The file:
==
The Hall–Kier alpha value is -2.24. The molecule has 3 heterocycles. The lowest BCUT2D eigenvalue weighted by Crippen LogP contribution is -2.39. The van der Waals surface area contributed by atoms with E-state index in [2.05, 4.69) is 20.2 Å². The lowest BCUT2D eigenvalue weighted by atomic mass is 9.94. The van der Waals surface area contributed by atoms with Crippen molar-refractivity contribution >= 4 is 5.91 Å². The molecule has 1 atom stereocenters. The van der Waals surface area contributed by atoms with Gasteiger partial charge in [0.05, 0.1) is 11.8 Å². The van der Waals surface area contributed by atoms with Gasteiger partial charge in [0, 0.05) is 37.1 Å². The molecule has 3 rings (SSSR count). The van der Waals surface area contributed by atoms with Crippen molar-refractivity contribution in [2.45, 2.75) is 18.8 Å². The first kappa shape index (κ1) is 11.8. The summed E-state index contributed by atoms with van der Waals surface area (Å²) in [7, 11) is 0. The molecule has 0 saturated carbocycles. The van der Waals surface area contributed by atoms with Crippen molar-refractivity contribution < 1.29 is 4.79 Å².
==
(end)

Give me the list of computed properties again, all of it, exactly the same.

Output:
The Hall–Kier alpha value is -2.24. The molecule has 3 heterocycles. The lowest BCUT2D eigenvalue weighted by Crippen LogP contribution is -2.39. The van der Waals surface area contributed by atoms with E-state index in [2.05, 4.69) is 20.2 Å². The lowest BCUT2D eigenvalue weighted by atomic mass is 9.94. The van der Waals surface area contributed by atoms with Crippen molar-refractivity contribution >= 4 is 5.91 Å². The molecule has 1 atom stereocenters. The van der Waals surface area contributed by atoms with Gasteiger partial charge in [0.05, 0.1) is 11.8 Å². The van der Waals surface area contributed by atoms with Gasteiger partial charge in [0, 0.05) is 37.1 Å². The molecule has 3 rings (SSSR count). The van der Waals surface area contributed by atoms with Crippen molar-refractivity contribution in [2.45, 2.75) is 18.8 Å². The first kappa shape index (κ1) is 11.8. The summed E-state index contributed by atoms with van der Waals surface area (Å²) in [7, 11) is 0. The molecule has 0 saturated carbocycles. The van der Waals surface area contributed by atoms with Crippen molar-refractivity contribution < 1.29 is 4.79 Å².